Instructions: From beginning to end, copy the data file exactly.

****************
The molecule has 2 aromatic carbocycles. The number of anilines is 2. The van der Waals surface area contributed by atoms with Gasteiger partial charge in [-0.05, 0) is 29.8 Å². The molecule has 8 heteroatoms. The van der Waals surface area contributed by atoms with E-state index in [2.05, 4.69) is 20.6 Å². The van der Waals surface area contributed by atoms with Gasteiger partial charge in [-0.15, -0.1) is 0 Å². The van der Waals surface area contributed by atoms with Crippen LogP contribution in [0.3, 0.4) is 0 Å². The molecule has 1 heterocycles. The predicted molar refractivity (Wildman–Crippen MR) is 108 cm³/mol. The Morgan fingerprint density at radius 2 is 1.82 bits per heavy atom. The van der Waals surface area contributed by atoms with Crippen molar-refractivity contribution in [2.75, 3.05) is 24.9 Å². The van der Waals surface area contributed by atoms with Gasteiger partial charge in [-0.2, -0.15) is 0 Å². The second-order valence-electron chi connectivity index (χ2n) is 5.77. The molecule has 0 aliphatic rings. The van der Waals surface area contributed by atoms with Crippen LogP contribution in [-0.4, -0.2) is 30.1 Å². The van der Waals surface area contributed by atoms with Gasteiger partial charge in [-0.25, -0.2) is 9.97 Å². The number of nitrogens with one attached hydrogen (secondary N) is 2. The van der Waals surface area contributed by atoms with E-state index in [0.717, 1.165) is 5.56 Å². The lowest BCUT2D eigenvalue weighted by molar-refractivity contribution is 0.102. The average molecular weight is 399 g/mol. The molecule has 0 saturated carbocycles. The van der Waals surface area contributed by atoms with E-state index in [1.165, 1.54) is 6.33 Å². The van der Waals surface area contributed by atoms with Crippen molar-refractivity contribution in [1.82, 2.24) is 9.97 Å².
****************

The molecule has 2 aromatic carbocycles. The number of anilines is 2. The van der Waals surface area contributed by atoms with Gasteiger partial charge in [-0.05, 0) is 29.8 Å². The molecule has 8 heteroatoms. The van der Waals surface area contributed by atoms with E-state index in [2.05, 4.69) is 20.6 Å². The van der Waals surface area contributed by atoms with Gasteiger partial charge in [-0.15, -0.1) is 0 Å². The van der Waals surface area contributed by atoms with Crippen LogP contribution in [0.3, 0.4) is 0 Å². The molecule has 1 heterocycles. The predicted molar refractivity (Wildman–Crippen MR) is 108 cm³/mol. The Morgan fingerprint density at radius 2 is 1.82 bits per heavy atom. The van der Waals surface area contributed by atoms with Crippen molar-refractivity contribution in [2.75, 3.05) is 24.9 Å². The van der Waals surface area contributed by atoms with Gasteiger partial charge in [-0.2, -0.15) is 0 Å². The second-order valence-electron chi connectivity index (χ2n) is 5.77. The molecule has 0 aliphatic rings. The van der Waals surface area contributed by atoms with Crippen LogP contribution in [-0.4, -0.2) is 30.1 Å². The van der Waals surface area contributed by atoms with Gasteiger partial charge in [-0.25, -0.2) is 9.97 Å². The number of nitrogens with one attached hydrogen (secondary N) is 2. The van der Waals surface area contributed by atoms with E-state index in [0.717, 1.165) is 5.56 Å². The lowest BCUT2D eigenvalue weighted by molar-refractivity contribution is 0.102. The average molecular weight is 399 g/mol. The molecule has 0 saturated carbocycles. The van der Waals surface area contributed by atoms with E-state index in [1.165, 1.54) is 6.33 Å². The van der Waals surface area contributed by atoms with Crippen molar-refractivity contribution in [1.82, 2.24) is 9.97 Å².